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Commissioners answer critical editorial; it’s a statewide policy


July 18, 2012

In an editorial in its Tuesday, July 10 edition, The Wayne Independent criticized the Wayne County commissioners for withholding information from the county coroner as to the cause of death of former Texas supervisor Jack McDonald, who died last week. The editorial called the commissioners’ action hypocritical, saying it deliberately intended to withhold information from the public, which has a right to know.

“Apparently, in Wayne County, they have to fill out a request and then the county would get back to them—all costing everyone needless time and money,” the editorial said. “When we asked those involved why this is the case, the coroner said it’s the county’s policy, and Vickie Botjer, chief clerk of the county, said it’s in the coroner’s rules. In other words, they are pointing the finger at each other.”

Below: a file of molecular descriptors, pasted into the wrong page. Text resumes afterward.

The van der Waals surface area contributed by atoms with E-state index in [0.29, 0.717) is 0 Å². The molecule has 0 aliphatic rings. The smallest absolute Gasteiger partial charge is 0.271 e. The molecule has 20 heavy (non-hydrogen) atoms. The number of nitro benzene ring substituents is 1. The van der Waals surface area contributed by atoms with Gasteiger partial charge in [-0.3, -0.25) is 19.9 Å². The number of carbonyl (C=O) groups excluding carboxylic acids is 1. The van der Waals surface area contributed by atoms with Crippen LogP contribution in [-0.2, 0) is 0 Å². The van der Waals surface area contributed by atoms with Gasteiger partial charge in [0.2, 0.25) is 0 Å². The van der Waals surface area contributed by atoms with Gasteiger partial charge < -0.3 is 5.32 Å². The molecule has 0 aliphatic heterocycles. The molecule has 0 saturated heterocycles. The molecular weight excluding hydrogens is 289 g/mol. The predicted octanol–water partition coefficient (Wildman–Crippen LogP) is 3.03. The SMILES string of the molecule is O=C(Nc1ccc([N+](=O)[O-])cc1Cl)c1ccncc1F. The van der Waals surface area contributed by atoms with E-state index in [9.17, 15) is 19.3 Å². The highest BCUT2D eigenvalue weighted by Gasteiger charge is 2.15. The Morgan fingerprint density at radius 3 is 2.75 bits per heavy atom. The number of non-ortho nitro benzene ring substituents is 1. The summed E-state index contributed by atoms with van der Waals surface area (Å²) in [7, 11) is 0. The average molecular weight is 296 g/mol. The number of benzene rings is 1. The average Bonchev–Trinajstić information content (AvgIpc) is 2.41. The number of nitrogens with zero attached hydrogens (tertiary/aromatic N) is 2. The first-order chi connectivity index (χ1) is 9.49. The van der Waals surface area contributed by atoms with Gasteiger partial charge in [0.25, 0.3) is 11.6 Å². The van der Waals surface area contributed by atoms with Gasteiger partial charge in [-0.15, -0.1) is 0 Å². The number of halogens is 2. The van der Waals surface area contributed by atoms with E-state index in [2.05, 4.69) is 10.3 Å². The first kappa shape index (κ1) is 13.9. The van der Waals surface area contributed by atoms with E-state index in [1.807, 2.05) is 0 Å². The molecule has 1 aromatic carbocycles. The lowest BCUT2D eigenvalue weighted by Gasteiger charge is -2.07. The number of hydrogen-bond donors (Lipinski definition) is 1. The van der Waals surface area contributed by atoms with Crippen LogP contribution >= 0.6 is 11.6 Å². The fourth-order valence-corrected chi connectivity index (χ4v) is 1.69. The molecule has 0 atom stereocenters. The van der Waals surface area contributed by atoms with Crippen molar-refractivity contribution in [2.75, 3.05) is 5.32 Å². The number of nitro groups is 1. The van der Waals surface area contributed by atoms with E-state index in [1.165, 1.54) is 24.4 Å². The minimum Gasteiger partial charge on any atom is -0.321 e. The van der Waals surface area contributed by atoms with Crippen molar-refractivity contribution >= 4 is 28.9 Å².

Brian Smith, chairman of the commissioners, said that “we have the obligation of following state laws in such matters. This isn’t something that is up to our whim. It’s the law—the Right-To-Know Act. There’s a procedure that has to be followed arising from Act 3 of 2008. It’s statewide.”

“We responded the next day,” said Botjer, “although we have five days to respond to this kind of request. They got the information in less than 24 hours.”

Smith added, “We will follow the law although we will be criticized by a newspaper. “If we don’t comply with the provisions of the law, we may end up in the paper criticized for something that we should not have revealed. We will end up in the paper for the wrong thing.”

Commissioner Wendell Kay reported that there had been a similar situation a few years ago. “We insisted that the law be followed and were upheld by the Right-to-Know board,” said Kay. “In addition to following the law, we must be consistent in our response. We try to do that.”